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The Misunderestimated Revolution

by Abdullah Alhomoud November 13, 2007

Just a couple of weeks ago, the people of Cuba went to the ballots to elect their representatives. Paradoxically, Bush urged Cubans not to vote for the Communist “dictator”. This made me wonder, ‘How much say do Cubans have in deciding who rules them, and how much of a “dictatorship” is Cuba?”

Cuba has a unique political model that cannot be compared to any other country’s. At the local level, Cubans meet in neighbourhood councils to discuss local issues. Every couple of years, these councils elect candidates for the municipal assemblies. Those candidates, however, are not nominated by anyone else other than the voters themselves. No campaigns take place and only a single-page biography is printed for each candidate. Voters, however, generally know their candidates, because each neighbourhood council has about 1,000 to 1,500 voters, and the participation level averages at about 90 per cent.

Candidates need at least 50 per cent to enter the municipal assemblies, which then elect candidates for the provincial assemblies. The provincial assemblies also elect a number of candidates for the National Assembly, who require the ratification of the general electorate, and take up half the seats in the Assembly. Other seats are assigned for members elected by mass organizations such as trade unions, women’s and students’ organizations.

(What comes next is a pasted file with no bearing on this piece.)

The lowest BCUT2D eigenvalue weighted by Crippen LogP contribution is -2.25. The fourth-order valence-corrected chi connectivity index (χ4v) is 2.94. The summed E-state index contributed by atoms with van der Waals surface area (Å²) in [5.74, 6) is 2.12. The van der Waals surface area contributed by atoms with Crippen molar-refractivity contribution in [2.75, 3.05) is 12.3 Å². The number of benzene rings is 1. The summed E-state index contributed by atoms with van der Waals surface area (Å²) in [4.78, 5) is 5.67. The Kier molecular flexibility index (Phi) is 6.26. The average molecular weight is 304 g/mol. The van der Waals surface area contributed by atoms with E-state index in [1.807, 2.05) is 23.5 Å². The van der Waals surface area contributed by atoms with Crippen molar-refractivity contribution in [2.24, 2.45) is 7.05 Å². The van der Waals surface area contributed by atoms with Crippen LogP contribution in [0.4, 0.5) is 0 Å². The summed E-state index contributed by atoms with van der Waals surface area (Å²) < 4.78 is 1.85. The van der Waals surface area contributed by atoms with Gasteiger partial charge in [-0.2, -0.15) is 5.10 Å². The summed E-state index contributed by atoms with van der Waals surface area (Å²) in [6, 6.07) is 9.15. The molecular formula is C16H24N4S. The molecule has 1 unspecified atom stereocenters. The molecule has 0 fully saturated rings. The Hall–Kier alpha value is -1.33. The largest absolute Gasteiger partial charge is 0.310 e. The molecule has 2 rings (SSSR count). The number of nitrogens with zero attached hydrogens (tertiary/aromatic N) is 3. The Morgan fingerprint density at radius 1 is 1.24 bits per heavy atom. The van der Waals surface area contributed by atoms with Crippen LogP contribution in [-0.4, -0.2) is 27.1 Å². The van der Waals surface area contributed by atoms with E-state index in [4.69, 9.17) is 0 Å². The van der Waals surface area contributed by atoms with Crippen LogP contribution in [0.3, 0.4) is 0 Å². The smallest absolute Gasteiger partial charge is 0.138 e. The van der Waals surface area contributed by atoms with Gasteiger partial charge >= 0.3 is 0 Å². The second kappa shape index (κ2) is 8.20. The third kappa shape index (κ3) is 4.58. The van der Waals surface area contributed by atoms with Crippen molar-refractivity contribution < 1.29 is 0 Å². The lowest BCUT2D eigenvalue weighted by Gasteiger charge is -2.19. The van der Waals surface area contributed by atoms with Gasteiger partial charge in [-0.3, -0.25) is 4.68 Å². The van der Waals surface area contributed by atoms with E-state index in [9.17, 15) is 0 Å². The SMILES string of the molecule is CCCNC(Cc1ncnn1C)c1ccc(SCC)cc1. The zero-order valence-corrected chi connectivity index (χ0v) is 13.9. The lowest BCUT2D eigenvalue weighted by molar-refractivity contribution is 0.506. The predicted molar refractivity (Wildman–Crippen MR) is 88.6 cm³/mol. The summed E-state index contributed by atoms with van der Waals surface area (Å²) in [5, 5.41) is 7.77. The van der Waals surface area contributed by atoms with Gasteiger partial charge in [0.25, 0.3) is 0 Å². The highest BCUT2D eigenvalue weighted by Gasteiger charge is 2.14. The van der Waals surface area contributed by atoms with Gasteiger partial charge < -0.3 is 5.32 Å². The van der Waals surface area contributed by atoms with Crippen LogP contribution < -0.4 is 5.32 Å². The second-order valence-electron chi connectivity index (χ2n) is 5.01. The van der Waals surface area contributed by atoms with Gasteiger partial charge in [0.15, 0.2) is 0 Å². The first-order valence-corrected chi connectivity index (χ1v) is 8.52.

The National Assembly elects the President of the Council of State, generally known as the President, who then creates the Council of State, which is, more or less, the cabinet.

What role does the Communist Party play in the elections? Nothing. The party does not nominate any candidates, nor does it officially endorse any. This means that even though, for example, the Liberal Party is illegal, a person with Liberal politics can still run in the elections. In fact, while walking the streets of Havana, or any place in Cuba, one might be able to hear people talking freely about their country’s politics, and even criticizing their government.

The idea that Cuba arrests dissidents is the product of U.S. policies and its ongoing war against the country’s Communist regime. To cite an anecdote, back in 2003, Cuba arrested 75 “independent journalists” whom Amnesty International called “prisoners of conscience.” The fact of the matter is, as Philp Agee, a former CIA agent said “every one of the 75 arrested and convicted was knowingly a participant in US government operations to overthrow the government and install a different, US-favoured, political, economic and social order. They were not convicted for ideas but for paid actions on behalf of a foreign power.”

Cuba, like every other country, has laws against agents of foreign governments who try to overthrow its government. These have nothing to do with freedom of speech, but rather, are in order to protect the country’s sovereignty from foreign enemies. The CIA pays journalists to publish its works as if it were their own, not to mention the fact that Cuba is the target of several American acts, such as the Helms-Burton Act, and dozens of US-funded organizations aimed at overthrowing the island’s government, such as Center For A Free Cuba and Accion Democratica Cubana.

As Fidel Castro said in a recent interview, “Down through history, in all times, actions by people who put themselves at the service of a foreign power against their own nation have always been seen as extremely serious.”

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